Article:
The signal section detector 36 comprises an excitation source 40, an optical sensor 42 and a filter 44. The excitation source is adapted to excite the taggant in the signal section 14. For example, for a fluorescent ink taggant, the excitation source can comprise an ultraviolet LED. The excitation source 40 is adapted to direct excitation radiation 46 towards the signal section 14 on the label 18. The excitation source 40 and type of excitation radiation 46 will be dependent on the color fluorescent ink which is used; generally ranging from ultraviolet to infrared. The reader sensor 42 is adapted to read or detect the fluorescence 48 and send a signal corresponding to the fluorescence or a fluorescent image to another component, such as the controller 34 for processing the scanned fluorescent image. The filter 44 is located in front of the sensor 42 to limit the band of the fluorescence received by the sensor 42. In an alternative embodiment, the filter 44 might not be provided, or the detector 36 could comprise multiple sensors and/or multiple different filters for different wavelength band readings. If the controller 34 does not receive the signal, it can direct the facing equipment to re-orient the mail piece for a further scan to determine if the mail piece 30 is properly faced. The taggant in the signal section does not interfere with reading the postage indicium 16 by the postal service equipment.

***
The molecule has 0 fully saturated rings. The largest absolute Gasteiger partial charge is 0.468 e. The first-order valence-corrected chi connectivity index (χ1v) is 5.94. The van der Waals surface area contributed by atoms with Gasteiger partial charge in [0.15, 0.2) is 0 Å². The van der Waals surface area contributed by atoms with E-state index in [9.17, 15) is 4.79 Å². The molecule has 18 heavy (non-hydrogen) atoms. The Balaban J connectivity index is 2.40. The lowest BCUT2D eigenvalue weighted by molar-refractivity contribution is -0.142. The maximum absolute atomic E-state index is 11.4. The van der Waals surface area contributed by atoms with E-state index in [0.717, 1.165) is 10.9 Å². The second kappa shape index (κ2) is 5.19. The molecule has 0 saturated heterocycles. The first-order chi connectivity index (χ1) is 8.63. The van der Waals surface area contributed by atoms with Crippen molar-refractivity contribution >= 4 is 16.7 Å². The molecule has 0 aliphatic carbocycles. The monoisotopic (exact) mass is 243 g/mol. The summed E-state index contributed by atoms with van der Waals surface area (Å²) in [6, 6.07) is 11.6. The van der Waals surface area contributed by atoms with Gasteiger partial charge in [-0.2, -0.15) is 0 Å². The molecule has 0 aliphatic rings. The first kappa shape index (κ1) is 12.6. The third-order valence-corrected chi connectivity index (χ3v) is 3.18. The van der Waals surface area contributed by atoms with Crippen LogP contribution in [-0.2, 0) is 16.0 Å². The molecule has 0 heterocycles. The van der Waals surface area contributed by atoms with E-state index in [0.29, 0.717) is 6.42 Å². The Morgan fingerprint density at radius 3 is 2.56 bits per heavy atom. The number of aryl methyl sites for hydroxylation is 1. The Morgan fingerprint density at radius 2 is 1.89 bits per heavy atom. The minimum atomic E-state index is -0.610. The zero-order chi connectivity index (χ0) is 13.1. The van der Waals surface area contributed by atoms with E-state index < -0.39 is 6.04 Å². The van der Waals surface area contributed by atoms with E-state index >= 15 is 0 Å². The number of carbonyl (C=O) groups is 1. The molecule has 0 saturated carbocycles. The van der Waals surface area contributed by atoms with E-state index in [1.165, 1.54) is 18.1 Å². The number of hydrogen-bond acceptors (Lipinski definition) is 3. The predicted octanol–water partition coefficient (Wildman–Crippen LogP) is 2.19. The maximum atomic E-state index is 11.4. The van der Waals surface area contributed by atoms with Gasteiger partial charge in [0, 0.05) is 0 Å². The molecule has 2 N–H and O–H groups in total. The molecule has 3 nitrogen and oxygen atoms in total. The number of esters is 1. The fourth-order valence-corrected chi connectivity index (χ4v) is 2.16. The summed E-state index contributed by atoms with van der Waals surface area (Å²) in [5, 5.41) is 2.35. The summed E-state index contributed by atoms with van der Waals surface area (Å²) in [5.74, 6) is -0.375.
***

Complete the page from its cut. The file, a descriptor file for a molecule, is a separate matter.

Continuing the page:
FIG. 5 shows a chart of invisible red fluorescent excitation and emission curves of intensity versus wavelength for an ink IRF526LV available from Pitney Bowes of Stamford, Conn. As seen, excitation has the greatest intensity at about 225 nm and 270 nm, and emission is highest at about 615 nm. However, in alternative embodiments, any suitable ink with desired excitation and emission properties could be provided. With the use of the IRF526LV invisible red fluorescent ink as the taggant in the signal section, the filter could be a 615 nm filter, and the excitation source could be a 225 nm LED.